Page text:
Search engines like Google use link popularity data to help determine if and when a website should rank for a given query. The quality of backlinks is more important than sheer quantity, but it’s important to understand all link values that your website may be getting from other sites. As the numbers typically vary based on the tool used to calculate metrics, it is good to use a variety of sources.
You will find that many of the following sources have different numbers. The metrics could depend on the sources algorithms, crawling techniques, crawling frequency, and other factors. The following are 4 search marketing metrics that will get you more familiar with your site’s authority and popularity.
Linkscape is the database the provides the data for Open Site Explorer. It provides access to link data from trillions of URLs across hundreds of millions of domains. Linkscape’s link data helps search marketers determine how many unique links are pointing to a given domain, subdomain, and specific pages on a website.
You can see how many links your website is getting by going to Open Site Explorer and entering your site’s URL in the search box.
Google’s PageRank measures link popularity on a logarithmic scale. It is a number that reflects the relative value of a given page. This data point can be useful for identifying potential site architecture issues and PageRank penalties but this metric is not the all inclusive ranking metric that some believe it to be. PageRank is only one of many metrics that go into Googleʼs ranking algorithm. This means it is a relatively poor metric for determining rankings.
mozRank refers to SEOmoz’s logarithmically scaled 10-point measure of global link authority. This metric is very similar in purpose to the measures of static importance used by the search engines (PageRank). Search engines often rank pages with higher global link authority ahead of pages with lower authority. Because measures like mozRank are global and static, this ranking power applies to a broad range of search queries, rather than pages optimized specifically for a few keywords.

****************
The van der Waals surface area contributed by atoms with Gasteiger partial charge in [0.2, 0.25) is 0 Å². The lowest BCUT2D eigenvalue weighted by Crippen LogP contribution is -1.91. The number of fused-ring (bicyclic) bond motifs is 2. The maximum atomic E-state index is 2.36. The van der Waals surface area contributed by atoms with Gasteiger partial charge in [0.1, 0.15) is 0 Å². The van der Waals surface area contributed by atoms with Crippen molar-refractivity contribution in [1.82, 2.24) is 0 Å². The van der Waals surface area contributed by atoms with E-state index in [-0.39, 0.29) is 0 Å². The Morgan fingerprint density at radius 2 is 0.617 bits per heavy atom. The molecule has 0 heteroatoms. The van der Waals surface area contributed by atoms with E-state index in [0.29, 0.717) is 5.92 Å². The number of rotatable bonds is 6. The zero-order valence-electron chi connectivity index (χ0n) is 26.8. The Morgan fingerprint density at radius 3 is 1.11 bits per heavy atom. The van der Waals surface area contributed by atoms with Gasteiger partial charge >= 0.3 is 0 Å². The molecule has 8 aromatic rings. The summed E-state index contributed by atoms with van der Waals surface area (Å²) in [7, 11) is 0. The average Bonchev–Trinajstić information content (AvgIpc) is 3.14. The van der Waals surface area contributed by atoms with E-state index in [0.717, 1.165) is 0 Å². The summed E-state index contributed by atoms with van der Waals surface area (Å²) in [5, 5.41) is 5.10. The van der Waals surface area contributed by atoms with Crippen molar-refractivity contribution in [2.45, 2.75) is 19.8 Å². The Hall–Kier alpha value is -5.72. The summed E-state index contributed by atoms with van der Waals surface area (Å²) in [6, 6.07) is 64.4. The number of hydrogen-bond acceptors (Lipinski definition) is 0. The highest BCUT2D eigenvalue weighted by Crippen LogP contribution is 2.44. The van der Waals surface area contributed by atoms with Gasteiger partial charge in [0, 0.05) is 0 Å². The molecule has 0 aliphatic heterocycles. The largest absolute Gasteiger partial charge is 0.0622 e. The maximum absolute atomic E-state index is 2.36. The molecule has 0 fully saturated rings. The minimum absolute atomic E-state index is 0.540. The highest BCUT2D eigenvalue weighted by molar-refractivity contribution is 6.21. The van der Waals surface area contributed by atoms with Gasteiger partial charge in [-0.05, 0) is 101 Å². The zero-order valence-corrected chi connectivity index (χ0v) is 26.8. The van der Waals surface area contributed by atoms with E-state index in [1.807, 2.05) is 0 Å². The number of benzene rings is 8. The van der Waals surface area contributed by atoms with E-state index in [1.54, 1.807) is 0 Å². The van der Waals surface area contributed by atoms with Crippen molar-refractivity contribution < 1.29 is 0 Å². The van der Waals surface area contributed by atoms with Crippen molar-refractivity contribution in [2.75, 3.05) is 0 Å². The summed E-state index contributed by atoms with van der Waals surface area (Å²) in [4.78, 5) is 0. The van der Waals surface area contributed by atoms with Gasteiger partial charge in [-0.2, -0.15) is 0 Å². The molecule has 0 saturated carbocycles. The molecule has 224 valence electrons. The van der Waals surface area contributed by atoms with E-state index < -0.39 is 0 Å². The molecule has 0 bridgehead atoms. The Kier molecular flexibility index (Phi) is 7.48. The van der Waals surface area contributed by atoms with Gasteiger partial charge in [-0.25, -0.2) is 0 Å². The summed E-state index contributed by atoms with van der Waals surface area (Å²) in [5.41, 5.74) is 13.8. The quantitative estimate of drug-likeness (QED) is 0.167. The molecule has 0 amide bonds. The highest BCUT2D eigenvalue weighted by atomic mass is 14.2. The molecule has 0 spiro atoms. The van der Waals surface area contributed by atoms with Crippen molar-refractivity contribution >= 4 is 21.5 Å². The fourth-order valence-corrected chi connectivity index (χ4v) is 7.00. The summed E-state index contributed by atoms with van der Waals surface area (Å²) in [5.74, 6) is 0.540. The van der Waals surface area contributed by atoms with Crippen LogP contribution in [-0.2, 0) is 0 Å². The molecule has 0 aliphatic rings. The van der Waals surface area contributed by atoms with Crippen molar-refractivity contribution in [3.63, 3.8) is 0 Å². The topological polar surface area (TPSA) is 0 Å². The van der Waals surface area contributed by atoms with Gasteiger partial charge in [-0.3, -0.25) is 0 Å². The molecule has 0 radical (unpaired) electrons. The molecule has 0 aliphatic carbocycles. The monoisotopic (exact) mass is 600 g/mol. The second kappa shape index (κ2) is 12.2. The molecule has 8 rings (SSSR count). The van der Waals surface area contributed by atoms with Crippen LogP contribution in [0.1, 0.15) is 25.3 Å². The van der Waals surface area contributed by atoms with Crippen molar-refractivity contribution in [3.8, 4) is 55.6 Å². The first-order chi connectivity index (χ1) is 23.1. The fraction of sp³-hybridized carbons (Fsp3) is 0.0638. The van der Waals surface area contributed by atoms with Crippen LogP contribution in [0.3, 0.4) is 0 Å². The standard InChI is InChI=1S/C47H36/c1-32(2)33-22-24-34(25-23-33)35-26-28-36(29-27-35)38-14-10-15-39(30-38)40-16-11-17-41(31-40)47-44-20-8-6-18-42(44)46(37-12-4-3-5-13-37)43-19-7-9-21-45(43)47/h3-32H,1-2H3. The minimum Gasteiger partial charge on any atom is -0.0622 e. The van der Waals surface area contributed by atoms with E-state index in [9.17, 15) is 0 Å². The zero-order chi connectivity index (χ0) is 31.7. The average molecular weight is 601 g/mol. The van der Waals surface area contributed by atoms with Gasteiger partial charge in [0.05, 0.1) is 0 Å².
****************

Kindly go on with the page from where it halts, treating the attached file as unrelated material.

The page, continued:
The concept behind mozRank is to leverage the democratic nature of the web. As mentioned in link building basics for SEO, link to your site is a vote for your site. Pages can cast that vote by linking out to other pages. Their vote then becomes diluted with more links; thus, pages which link to many other pages aren’t able to overwhelm those which only link to a few other pages.
Just as links determine popularity of a given site, they also determine the trustworthiness of sites, too. Receiving links from sources which have inherent trust - government and university sites - is a strong endorsement of trust. mozTrust is a quantitative measure of this.
Trust-votes are determined through links, just like the mozRank metric. To calculate trust, trustworthy “crumbs” are identified. Those websites that earn trusted links are able to cast trust-votes through their links. Receiving a trust-passing link from a highly trusted source boosts your own trust. mozTrust is expressed on its own 10-point logarithmic scale.
Go identify the above metrics for your own site and determine whether you may need to create links for SEO. Remember, links are said to encompass over 70% of Google’s ranking factors. Even low-hanging links can give you more equity which result in higher rankings.